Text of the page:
Going Green and Saving Green: Creating a More Eco-friendly Lab

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Sueli
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Going Green and Saving Green: Creating a More Eco-friendly Lab

February 13, 2008
2:00-3:30 pm Eastern (U.S.) time

What kind of an impact could your laboratory make if you changed a few simple policies to incorporate green practices?

During this audioconference, you will learn from an expert on green technologies what your lab can do today to help save the environment. You'll hear also hear a lab safety manager describe how his institution made the five-year journey from being cited by the EPA to instituting award-winning innovations for managing and disposing of hazardous laboratory materialsand saved $65,000 in the process. A representative from one of the nation's largest reference labs will also describe how implementing some relatively simple policies has resulted in a significant reduction of waste and the use of far fewer chemicals.

Attend this audioconference and know:

* Actions you can take today to make your lab more environmentally friendly
* How much you can potentially save by adopting certain green practices
* New, more eco-friendly ways to dispose of hazardous waste from your laboratory
* How to incorporate green technologies into laboratory building or renovation projects
* How to streamline your lab to make it more energy efficient

The Experts:

* Janet Brown, Partner Program Manager, Hospitals for a Healthy Environment, Arlington , VA
* David P. Jackson, Senior Vice President, Strategic Services, ARUP Laboratories, Salt Lake City , UT
* Timothy A. Johnson, CT/SLS (ASCP) , Laboratory Safety Manager, Allina Hospitals & Clinics, Minneapolis, MN

Target Audience

Laboratory administrators, directors and managers; hospital administrators, and all others who are involved in managing or improving laboratory processes.

Invite your hospital administrator and safety officers to join you! Presenters will provide information targeted to both audiences.

For more information, go to the meeting Web site.
http://www.aacc.org/AACC/events/meetings/Green.htm

Tony Rook
Tony Rook's picture
A recent article in Science

A recent article in Science talks about Allen Doyle's efforts to create Green Laboratories...

This Man Wants to Green Your Lab

Science 5 October 2007:
Vol. 318. no. 5847, pp. 39 - 41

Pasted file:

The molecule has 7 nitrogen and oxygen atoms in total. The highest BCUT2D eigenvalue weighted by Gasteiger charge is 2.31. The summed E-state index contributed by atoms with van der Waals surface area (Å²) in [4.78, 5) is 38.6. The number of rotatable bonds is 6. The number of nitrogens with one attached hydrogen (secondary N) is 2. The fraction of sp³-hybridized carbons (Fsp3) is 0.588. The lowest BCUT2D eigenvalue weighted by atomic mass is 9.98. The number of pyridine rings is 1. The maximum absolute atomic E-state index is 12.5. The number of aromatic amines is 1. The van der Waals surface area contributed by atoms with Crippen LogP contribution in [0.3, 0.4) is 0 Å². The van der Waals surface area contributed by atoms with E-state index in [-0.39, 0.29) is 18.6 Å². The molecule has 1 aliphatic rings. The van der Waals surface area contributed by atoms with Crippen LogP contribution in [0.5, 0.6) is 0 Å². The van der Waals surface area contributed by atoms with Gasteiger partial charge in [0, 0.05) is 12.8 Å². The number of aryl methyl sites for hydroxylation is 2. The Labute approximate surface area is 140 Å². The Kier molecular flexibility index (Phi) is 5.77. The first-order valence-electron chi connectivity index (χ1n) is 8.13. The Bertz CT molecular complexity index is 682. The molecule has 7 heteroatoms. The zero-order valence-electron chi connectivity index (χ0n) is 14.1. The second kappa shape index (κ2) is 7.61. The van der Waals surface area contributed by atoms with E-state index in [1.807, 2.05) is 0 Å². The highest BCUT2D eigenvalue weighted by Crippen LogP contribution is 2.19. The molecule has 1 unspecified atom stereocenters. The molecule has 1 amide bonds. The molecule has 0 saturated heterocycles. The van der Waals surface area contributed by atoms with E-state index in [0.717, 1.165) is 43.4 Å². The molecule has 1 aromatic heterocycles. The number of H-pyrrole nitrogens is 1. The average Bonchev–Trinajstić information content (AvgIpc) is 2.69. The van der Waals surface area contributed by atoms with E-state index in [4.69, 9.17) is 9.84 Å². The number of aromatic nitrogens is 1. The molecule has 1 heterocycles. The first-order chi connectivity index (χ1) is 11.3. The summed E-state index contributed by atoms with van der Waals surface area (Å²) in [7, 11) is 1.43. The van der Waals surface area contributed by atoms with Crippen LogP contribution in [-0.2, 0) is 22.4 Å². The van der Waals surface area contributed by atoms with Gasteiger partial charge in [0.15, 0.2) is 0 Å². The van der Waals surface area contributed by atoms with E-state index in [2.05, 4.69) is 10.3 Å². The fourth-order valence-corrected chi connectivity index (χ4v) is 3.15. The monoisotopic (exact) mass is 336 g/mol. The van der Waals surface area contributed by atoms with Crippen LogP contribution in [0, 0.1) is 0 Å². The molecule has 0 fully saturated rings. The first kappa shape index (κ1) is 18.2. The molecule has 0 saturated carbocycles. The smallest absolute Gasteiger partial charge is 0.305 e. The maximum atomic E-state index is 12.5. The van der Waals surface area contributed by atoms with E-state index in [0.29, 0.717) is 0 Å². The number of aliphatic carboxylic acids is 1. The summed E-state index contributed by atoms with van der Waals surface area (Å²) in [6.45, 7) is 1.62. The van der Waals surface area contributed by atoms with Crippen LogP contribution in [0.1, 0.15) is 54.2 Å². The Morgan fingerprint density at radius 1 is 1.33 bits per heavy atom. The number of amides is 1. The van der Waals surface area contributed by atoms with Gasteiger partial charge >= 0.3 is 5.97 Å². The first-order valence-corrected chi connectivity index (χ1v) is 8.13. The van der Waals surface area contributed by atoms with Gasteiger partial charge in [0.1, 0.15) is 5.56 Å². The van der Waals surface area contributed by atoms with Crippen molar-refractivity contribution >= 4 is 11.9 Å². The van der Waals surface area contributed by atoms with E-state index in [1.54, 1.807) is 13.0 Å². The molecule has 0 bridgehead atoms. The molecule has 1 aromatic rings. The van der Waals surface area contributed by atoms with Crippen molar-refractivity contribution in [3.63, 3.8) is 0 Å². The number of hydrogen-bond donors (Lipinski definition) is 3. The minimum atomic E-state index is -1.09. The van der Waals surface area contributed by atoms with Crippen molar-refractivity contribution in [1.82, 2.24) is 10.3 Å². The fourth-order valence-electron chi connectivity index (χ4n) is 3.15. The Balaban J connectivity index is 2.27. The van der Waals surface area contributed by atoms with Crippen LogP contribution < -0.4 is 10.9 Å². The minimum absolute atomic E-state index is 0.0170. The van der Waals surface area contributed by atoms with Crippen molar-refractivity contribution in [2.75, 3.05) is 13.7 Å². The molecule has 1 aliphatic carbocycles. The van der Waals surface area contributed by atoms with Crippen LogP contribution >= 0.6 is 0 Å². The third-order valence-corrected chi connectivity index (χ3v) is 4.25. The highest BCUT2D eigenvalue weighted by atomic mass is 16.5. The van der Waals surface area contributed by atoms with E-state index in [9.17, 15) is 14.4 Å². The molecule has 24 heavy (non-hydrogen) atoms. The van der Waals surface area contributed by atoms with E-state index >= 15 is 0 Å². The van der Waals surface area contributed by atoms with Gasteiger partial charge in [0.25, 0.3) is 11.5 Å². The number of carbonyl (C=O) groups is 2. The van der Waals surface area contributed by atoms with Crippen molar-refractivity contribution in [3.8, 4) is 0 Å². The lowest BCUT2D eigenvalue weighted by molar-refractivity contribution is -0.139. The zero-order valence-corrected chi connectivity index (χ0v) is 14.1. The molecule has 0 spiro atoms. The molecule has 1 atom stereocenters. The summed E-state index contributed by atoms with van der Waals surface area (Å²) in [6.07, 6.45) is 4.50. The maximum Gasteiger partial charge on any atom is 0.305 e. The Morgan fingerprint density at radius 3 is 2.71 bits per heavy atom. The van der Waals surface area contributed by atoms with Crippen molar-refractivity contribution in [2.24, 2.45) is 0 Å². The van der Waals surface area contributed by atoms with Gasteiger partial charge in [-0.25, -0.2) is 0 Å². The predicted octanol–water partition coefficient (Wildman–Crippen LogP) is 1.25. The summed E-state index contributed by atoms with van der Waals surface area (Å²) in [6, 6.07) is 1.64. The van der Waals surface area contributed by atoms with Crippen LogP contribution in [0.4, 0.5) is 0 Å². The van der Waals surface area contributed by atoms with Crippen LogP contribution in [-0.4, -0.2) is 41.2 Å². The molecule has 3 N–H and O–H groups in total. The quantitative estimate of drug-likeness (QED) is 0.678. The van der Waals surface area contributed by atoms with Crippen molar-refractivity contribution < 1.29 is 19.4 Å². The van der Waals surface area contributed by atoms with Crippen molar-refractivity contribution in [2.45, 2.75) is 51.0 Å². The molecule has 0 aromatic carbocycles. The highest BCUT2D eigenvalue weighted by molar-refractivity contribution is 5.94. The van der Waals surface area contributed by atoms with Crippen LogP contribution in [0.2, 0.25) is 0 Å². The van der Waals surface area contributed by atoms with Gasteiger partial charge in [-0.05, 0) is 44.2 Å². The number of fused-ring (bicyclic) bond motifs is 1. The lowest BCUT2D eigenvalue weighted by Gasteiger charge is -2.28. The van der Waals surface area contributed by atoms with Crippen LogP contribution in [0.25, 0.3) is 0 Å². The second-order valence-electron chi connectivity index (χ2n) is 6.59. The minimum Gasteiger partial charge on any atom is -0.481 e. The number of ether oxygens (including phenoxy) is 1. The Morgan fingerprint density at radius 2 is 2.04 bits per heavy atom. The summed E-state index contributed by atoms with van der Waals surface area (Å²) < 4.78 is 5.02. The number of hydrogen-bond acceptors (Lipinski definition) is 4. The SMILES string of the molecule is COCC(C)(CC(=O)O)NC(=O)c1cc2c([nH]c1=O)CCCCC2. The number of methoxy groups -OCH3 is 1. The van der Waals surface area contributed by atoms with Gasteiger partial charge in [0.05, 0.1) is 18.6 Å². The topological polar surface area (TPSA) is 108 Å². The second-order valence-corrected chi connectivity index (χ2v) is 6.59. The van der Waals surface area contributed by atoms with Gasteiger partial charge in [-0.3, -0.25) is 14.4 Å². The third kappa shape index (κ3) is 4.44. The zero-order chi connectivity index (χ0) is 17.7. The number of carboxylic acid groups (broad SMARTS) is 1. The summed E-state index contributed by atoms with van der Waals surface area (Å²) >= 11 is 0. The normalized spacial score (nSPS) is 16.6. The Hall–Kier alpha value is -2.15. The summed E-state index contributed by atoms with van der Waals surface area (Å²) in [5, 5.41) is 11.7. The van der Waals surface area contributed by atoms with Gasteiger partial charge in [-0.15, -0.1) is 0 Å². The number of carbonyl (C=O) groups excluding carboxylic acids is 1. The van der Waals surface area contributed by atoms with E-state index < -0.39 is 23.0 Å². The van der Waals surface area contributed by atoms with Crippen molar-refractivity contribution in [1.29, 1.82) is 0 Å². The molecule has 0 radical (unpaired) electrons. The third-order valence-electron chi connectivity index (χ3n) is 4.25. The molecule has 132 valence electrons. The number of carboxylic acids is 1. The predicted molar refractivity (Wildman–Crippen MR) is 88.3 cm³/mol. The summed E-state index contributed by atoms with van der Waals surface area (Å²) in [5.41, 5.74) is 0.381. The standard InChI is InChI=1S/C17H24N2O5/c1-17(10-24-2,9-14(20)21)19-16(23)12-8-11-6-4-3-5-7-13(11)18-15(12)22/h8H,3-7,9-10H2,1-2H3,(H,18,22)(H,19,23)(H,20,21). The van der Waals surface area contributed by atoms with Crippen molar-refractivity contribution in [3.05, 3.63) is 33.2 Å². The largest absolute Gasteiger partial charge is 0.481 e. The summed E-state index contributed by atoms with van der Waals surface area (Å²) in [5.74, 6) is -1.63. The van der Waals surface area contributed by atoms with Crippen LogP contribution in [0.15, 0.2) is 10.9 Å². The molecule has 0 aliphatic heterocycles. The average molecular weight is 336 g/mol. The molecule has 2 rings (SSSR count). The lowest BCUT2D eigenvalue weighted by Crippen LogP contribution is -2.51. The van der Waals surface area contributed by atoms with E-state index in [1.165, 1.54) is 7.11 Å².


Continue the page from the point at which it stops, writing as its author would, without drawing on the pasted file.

DOI: 10.1126/science.318.5847.39

Tony Rook
Tony Rook's picture
Here is a link to how Harvard

Here is a link to how Harvard is going green...

Harvard Green Campus Initiative

And how they are green-ing their labs...

Green Labs

As part of FAS efforts to reduce its environmental impacts, and its greenhouse gas emissions in particular, CCB has teamed with the FAS Campus Energy Reduction Program* to start a comprehensive program to green the practices in our labs.

What You Can Do

The greening of our department relies both on infrastructural changes and on individual behaviors. Click on the links below for information on green measures that you can easily implement in your lab.

Donate Old Lab Equipment
Energy Conservation
Green Chemicals
Green Lab Equipment
Recycling
Water Conservation

Labs consume far more energy than other buildings per square foot. For instance, on Harvard's Cambridge campus labs make up approximately 25% of total building square footage but are responsible for 50% of the utility usage. The ten most energy-intensive FAS buildings are all laboratories, although not all of them belong to CCB.

One of the reasons labs are so energy intensive is that they are typically supplied with 4 - 15 air changes of outside air per hour. This outdoor air must be heated or cooled (conditioned) to levels acceptable to a lab's occupants, which in the Boston climate takes a significant amount of energy. In addition to having special heating and cooling needs, labs are full of equipment that require a great deal of electricity to function.
Building-Scale Changes

Individual behavioral changes are important, as the fume hood contest results show, and structural changes are critical as well. Many projects are underway in CCB right now to improve energy efficiency. They include:

* Putting occupancy sensors on lights;
* Setting back building temperatures and ventilation rates
slightly at night;
* Replacing "energy hog" light bulbs with efficient ones;
* Converting constant volume fume hoods to variable air
volume hoods.

Tony Rook
Tony Rook's picture
And here is an article about

And here is an article about how green laboratories save both time and money...

Green laboratories save money, time. (environment-friendly laboratories)

Laboratory directors increasingly have a new requirement for their research facilities: They must be "green."

Being "green," of course, means being environmentally savvy. But by following this edict, labs are also being made safer, more energy efficient, and more accessible to the handicapped.